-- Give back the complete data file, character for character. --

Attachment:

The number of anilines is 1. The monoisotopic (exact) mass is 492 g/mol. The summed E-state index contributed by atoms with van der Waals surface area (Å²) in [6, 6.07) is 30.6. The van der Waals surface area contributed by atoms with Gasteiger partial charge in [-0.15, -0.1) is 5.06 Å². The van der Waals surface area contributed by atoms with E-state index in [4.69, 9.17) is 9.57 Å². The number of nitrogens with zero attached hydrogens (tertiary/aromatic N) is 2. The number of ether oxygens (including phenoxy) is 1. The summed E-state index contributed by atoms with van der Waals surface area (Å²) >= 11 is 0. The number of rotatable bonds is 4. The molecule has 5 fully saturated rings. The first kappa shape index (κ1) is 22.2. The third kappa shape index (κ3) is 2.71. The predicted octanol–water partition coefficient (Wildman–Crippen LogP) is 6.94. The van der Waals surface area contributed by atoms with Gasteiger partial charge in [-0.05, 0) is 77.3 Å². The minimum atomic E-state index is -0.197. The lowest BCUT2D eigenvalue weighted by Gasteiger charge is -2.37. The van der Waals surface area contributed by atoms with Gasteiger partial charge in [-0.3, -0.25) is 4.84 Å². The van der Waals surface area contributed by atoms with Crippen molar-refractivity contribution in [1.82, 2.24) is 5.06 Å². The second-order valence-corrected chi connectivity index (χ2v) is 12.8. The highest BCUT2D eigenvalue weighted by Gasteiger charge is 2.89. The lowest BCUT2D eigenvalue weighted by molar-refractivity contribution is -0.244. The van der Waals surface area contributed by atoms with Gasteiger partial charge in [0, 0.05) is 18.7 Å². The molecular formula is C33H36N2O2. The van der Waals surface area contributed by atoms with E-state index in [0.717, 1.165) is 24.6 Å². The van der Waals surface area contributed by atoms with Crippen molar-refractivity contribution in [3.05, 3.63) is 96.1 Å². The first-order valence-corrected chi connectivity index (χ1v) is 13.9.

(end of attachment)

The number of anilines is 1. The monoisotopic (exact) mass is 492 g/mol. The summed E-state index contributed by atoms with van der Waals surface area (Å²) in [6, 6.07) is 30.6. The van der Waals surface area contributed by atoms with Gasteiger partial charge in [-0.15, -0.1) is 5.06 Å². The van der Waals surface area contributed by atoms with E-state index in [4.69, 9.17) is 9.57 Å². The number of nitrogens with zero attached hydrogens (tertiary/aromatic N) is 2. The number of ether oxygens (including phenoxy) is 1. The summed E-state index contributed by atoms with van der Waals surface area (Å²) >= 11 is 0. The number of rotatable bonds is 4. The molecule has 5 fully saturated rings. The first kappa shape index (κ1) is 22.2. The third kappa shape index (κ3) is 2.71. The predicted octanol–water partition coefficient (Wildman–Crippen LogP) is 6.94. The van der Waals surface area contributed by atoms with Gasteiger partial charge in [-0.05, 0) is 77.3 Å². The minimum atomic E-state index is -0.197. The lowest BCUT2D eigenvalue weighted by Gasteiger charge is -2.37. The van der Waals surface area contributed by atoms with Gasteiger partial charge in [-0.3, -0.25) is 4.84 Å². The van der Waals surface area contributed by atoms with Crippen molar-refractivity contribution in [1.82, 2.24) is 5.06 Å². The second-order valence-corrected chi connectivity index (χ2v) is 12.8. The highest BCUT2D eigenvalue weighted by Gasteiger charge is 2.89. The lowest BCUT2D eigenvalue weighted by molar-refractivity contribution is -0.244. The van der Waals surface area contributed by atoms with Gasteiger partial charge in [0, 0.05) is 18.7 Å². The molecular formula is C33H36N2O2. The van der Waals surface area contributed by atoms with E-state index in [0.717, 1.165) is 24.6 Å². The van der Waals surface area contributed by atoms with Crippen molar-refractivity contribution in [3.05, 3.63) is 96.1 Å². The first-order valence-corrected chi connectivity index (χ1v) is 13.9.